Patrick McLoughlin and Michael Gove are competent and well-thought-of Secretaries of State. As Conservatives, they presumably assert from time to time generalities about the virtues of competition in free markets. So why are both signed up to policies which award long-term monopolies?
Mr McLoughlin has inherited the West Coast line problem. Richard Branson is currently seeking judicial review of the decision to award the exclusive long-distance franchise to First Group. The question we ought to be asking is not who should get this lengthy contract, but why such contracts are awarded anyway. Mr Branson does not bid for an exclusive right for his airline to fly to New York, but has to compete for limited landing slots with other airlines. So why can we not have more than one company offering trains from London to Glasgow? There is no technical reason. There is some limited competition between Virgin and London Midland on part of the West Coast line, and similar choice between First Hull Trains, East Coast and Grand Central between some destinations on the line to Edinburgh. But there could be much more such competition, with the promise of innovation and greater choice for the consumer, if both Virgin and First Group – and other possible providers – could compete via a more liberal track access policy. Failing a more thorough privatisation of the rail network, surely this is worth trying?
If Patrick McLoughlin has inherited his franchise system, Michael Gove is creating one all by himself with the proposal to offer a long-term monopoly of his new ‘English baccalaureate’ (surely a nonsense title in international terms, incidentally) to one exam board. Clearly Mr Gove has been hoodwinked by his civil servants into believing the story that competition between exam boards has driven down standards, when the reason for this decline is the persistent interference of governments and a regulatory system that forced boards to set grade boundaries within narrow statistical tolerances determined by teacher predictions, student intake and other highly debatable indicators which gradually drift upwards over time.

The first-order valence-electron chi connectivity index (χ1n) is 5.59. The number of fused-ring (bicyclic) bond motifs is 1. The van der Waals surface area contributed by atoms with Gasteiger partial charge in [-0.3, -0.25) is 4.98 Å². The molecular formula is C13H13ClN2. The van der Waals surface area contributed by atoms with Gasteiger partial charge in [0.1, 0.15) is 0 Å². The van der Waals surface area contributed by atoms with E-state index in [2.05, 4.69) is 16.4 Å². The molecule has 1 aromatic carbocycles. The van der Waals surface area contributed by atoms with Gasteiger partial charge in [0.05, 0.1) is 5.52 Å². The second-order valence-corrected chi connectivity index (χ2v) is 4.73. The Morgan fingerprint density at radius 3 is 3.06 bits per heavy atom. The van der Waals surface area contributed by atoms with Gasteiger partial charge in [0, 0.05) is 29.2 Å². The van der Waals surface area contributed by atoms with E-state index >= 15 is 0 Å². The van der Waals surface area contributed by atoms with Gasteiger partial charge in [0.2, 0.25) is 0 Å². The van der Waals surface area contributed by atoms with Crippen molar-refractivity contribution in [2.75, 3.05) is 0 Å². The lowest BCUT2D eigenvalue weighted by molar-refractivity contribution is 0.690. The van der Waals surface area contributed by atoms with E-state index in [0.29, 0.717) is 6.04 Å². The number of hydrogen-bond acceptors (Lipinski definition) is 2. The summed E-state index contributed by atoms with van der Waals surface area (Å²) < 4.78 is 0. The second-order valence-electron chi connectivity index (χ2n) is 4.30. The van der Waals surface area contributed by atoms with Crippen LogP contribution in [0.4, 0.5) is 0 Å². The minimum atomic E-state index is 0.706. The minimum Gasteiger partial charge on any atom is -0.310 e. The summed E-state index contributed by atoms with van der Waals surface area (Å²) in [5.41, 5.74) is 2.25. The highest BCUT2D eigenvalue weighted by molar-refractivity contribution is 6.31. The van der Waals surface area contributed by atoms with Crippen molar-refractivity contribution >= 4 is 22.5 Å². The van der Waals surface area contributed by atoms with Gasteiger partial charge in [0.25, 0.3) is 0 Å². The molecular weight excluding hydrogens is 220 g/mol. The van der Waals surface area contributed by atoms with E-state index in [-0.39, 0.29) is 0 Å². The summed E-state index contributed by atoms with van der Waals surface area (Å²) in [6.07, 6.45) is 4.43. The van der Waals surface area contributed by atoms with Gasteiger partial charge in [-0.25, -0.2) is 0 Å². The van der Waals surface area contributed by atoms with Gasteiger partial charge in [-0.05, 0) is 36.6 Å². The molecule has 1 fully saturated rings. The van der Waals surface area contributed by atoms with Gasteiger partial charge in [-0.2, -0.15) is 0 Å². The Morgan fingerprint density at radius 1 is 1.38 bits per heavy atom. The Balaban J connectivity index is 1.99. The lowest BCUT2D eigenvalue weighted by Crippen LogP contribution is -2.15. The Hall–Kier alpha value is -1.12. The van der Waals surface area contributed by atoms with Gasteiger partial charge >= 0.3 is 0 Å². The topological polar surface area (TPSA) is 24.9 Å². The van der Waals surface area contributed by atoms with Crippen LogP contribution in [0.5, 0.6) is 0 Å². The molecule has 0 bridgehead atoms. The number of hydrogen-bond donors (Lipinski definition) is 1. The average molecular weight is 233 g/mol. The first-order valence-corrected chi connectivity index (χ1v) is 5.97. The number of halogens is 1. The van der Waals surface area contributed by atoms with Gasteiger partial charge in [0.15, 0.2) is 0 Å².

Before governments started intervening so closely in schools examinations back in the 1980s, competition between boards was uncontentious and often highly creative, leading to innovative syllabuses and new methods of assessment (things like Nuffield Science, for example). Grade inflation was not seen as a problem, and governments, opposition and teachers’ unions did not feel compelled to treat each year’s educational achievements as a pawn in a politicians’ game about social mobility.
Giving a monopoly to one board in the most important school subjects will have consequences for other subjects, and in a few years’ time we could well see all schools examinations in the hands of one or at most two major providers, tightly regulated by government. Other models for educational assessment exist – for instance GMAT, the privately-owned international test for MBA entrants. We ought to be seeking similar types of external assessment, rather than relying, as with the railways, on yet tighter regulation of monopoly suppliers.